Today’s post is about the suspended low voltage lighting system from ALBUM used in the lower-level Office and the Master Bathroom. I discovered this description in the 2012 ALBUM catalog, which can be downloaded from the company’s website:
“THE ORBITE SYSTEM. ‘Orbite’ is a lighting system inspired by the structure of a slice of Universe, in which bodies that are of different shape, size and brightness are hanging in the space appearing motionless, still.”
I thought I’d start with a photograph looking diagonally from just inside the entry to the opposite corner of the lower-level Office, (below), highlighting the shapes and sizes of the hand blown glass fixtures chosen by Carol Byrne and Will Bruder in 1998.
Again, referring to the 2012 ALBUM catalog, I’ve extracted a description of how the system can be applied:
THE SYSTEM PROJECT. The Orbite System uses cables (supporting cables) which supply power and actually support the lighting sources, they are applied in a high position at the edges of the area to be lit. The starting point of the two cables, one for each pole, depends on the position of the mains power socket to which it is to be connected, the transformer will be placed near it and will supply the system at safety extra-low voltage. These ‘supporting cables’ may be fixed to the ceiling or walls, or can be connected between opposite walls. They can also be applied to metallic structures as the securing elements are isolated. The lighting bodies are chosen according to the type of light required, they are then positioned on the system.
In the case of the Byrne residence, the supporting cables are attached to the ceiling and trace the perimeter of the room, enabling light to be directed where it’s needed and/or desired. In this same photograph, (above), you see how we’ve chosen to concentrate the light over the work spaces, (above the elevated cherry table projecting into the room and above the maple and cherry counter top running the length of the south and west walls), in the lower-level Office.
In the foreground, you’ll see an example of the “MOZZARELLA” lighting body, then just beyond it and slightly to the left, “PASTICCINI”, down and to the right “POPONE”, then behind, examples of a clear, blue, green and red “FILI D’ANGELO”, all illuminating the table, with the clear “FILI D’ANGELO” directed upward, splashing the ceiling and casting indirect light around the room. As we progress down the west wall, you’ll see examples of “GOCCIA”, “PATATA COTTO” and “PATATA VETRO” at the far end of the counter top. The blue “FILI D’ANGELO” is directly over a lovely ceramic plate by Gretchen Wachs. The five color photographs are original images by Will Bruder, and the three mixed-media baskets are by John Garrett. In the foreground a turned wood bowl by Matt Moulthrop. In the background on the floor is a large ceramic vessel by the late Liz Anderson called “Olla” purchased from LewAllen Contemporary art gallery in 1996.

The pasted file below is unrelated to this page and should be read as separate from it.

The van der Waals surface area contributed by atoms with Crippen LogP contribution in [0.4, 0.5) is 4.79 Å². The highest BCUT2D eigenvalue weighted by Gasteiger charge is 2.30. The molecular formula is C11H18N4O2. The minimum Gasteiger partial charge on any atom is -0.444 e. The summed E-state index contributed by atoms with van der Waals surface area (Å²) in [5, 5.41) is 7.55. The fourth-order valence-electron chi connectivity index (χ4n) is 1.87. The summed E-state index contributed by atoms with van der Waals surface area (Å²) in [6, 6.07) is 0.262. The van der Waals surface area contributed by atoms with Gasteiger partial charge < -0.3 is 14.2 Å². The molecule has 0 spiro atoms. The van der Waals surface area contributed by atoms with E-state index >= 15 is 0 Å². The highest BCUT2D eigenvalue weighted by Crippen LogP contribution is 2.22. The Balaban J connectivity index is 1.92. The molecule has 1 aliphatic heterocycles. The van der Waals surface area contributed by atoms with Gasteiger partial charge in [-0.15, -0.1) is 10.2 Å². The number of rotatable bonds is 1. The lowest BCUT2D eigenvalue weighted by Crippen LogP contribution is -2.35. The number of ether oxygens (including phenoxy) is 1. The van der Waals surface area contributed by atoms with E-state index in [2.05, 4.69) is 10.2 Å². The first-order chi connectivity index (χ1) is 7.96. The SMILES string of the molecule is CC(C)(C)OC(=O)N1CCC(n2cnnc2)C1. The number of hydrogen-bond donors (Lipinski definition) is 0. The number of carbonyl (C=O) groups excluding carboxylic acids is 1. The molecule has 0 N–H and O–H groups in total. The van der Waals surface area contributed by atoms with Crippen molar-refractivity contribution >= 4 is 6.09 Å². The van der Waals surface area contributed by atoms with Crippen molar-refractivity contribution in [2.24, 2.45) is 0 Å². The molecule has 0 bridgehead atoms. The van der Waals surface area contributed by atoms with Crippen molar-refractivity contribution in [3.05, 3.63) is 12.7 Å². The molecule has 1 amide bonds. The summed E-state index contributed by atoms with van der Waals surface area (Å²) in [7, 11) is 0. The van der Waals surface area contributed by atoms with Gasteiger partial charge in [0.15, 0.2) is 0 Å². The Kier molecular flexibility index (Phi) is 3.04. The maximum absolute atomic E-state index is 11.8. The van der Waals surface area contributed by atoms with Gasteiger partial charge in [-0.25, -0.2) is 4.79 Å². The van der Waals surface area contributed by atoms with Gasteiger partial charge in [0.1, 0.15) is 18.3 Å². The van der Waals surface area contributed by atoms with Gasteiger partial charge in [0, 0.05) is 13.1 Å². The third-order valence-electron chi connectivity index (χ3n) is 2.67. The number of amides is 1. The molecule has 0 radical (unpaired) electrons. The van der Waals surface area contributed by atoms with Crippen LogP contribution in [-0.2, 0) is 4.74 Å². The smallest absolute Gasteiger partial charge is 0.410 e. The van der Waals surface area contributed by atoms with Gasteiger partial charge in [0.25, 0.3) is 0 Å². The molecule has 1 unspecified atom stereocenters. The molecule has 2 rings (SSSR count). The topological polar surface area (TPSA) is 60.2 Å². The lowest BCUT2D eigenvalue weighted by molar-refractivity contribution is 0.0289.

This next photograph, (below), is of the lighting body “SCUFFIA” found hovering above the desk on the south wall, just inside the entry to the lower-level Office. Martha captured this image one evening after sunset shortly after we completed the interior painting project in May of 2011.
The next two photographs, (below), are of the green “FILI D’ANGELO” lighting body we’ve trained on a 6″ square painting by Ken Edwards. Isn’t the green in the lighting body a fantastic compliment to the green hues in Ken’s painting?
This last photograph in the lower-level Office, (below), is of the transformer mounted on the ceiling above the desk, (which runs along the south wall), with the supporting cables exiting from the copper cover and secured to the ceiling with triangular copper brackets around the perimeter of the room.
The Orbite installation in the Master Bathroom concentrates lighting above the sinks and in front of the large mirror, illustrated in the photograph below. There are two lighting bodies used in the Master Bathroom, “PATATA VETRO” and “GOCCIA”, all lamped with halogen bulbs. Again, the supporting cables follow the perimeter of the room, but are attached to the north, east and west walls rather than to the ceiling. You catch a glimpse of a painting by Otis Lumpkin, titled “Red Bicycle” on the wall opposite where Martha was standing when she took this photograph.
I’ve included a close-up of one of the “PATATA VETRO” lighting bodies, (below). …and you can see the copper conductors for two of the other lighting bodies draped behind this fixture in the foreground. Doesn’t it create an interesting visual effect due to the reflected images in the mirror?